“Spirituality,” Consciousness-Science, & New Atheism (Sam Harris)

 

Sam Harris, one of the leading new atheists must have hit his head on something at his blog. Or to shift metaphor only slightly, Harris has gone out on a big limb here. His protestations notwithstanding, all this talk about the spiritual, the numinous, meditation and psychedelics is but one half-step away from, if not “religion,” than negative theology. Nothing in the blog, which I cite below and in full, could not have been said by either Martin Buber or Abraham Joshua Heschel.

 

Harris looks to me like a kind of inner-worldly ascetic described by Weber in his Sociology of Religion? “the person who lives as a worldly ascetic is a rationalist, not only in the sense that he rationally systematizes his own personal patterning of life, but also in his rejection of everything that is ethically irrational, esthetic, or dependent upon his own emotional reactions to the world and its institutions” (p.168).  Perhaps the new atheists might have saved us all a lot of time and trouble had they done a little more reading in the history, phenomenology, and sociology of religions

 

I find this extremely confusing. Is religion really so hard to shake? Check it out for yourself. I’ll make some more remarks below, but here’s Harris:

 

In writing my next book, I will have to confront the animosity that many people feel for the term “spiritual.” Whenever I use the word—as in referring to meditation as a “spiritual practice”—I inevitably hear from fellow skeptics and atheists who think that I have committed a grievous error.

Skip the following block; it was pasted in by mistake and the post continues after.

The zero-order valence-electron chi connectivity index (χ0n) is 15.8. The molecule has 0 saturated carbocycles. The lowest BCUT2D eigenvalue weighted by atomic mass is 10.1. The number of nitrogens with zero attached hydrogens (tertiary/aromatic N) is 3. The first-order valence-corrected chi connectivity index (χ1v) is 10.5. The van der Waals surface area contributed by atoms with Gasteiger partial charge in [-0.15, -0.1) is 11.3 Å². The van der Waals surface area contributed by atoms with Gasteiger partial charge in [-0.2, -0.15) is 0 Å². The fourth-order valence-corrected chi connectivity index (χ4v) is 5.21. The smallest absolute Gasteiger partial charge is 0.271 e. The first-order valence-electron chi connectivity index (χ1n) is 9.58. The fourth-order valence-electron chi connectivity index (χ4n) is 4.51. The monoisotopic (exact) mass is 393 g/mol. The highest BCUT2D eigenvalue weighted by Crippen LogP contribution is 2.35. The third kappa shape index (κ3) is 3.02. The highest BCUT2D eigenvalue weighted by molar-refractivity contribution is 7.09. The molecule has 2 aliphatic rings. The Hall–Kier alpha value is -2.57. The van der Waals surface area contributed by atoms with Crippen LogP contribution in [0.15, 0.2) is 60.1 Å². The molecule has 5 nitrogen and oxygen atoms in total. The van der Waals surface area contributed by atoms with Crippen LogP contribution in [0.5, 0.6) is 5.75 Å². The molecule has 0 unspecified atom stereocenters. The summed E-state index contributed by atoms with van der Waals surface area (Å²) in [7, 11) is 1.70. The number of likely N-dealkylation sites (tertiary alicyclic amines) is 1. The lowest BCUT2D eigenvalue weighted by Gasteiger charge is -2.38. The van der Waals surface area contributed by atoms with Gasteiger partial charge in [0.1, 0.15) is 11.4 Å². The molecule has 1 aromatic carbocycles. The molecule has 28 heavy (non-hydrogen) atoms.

The word “spirit” comes from the Latin spiritus, which in turn descends from the Greek pneuma, meaning “breath.” Around the 13th century, the term became bound up with notions of immaterial souls, supernatural beings, ghosts, etc. It acquired other connotations as well—we speak of the spirit of a thing as its most essential principle, or of certain volatile substances and liquors as spirits. Nevertheless, many atheists now consider “spiritual” thoroughly poisoned by its association with medieval superstition.

 

I strive for precision in my use of language, but I do not share these semantic concerns. And I would point out that my late friend Christopher Hitchens—no enemy of the lexicographer—didn’t share them either. Hitch believed that “spiritual” was a term we could not do without, and he repeatedly plucked it from the mire of supernaturalism in which it has languished for nearly a thousand years.

 

It is true that Hitch didn’t think about spirituality in precisely the way I do. He spoke instead of the spiritual pleasures afforded by certain works of poetry, music, and art. The symmetry and beauty of the Parthenon embodied this happy extreme for him—without any requirement that we admit the existence of the goddess Athena, much less devote ourselves to her worship. Hitch also used the terms “numinous” and “transcendent” to mark occasions of great beauty or significance—and for him the Hubble Deep Field was an example of both. I’m sure he was aware that pedantic excursions into the OED would produce etymological embarrassments regarding these words as well.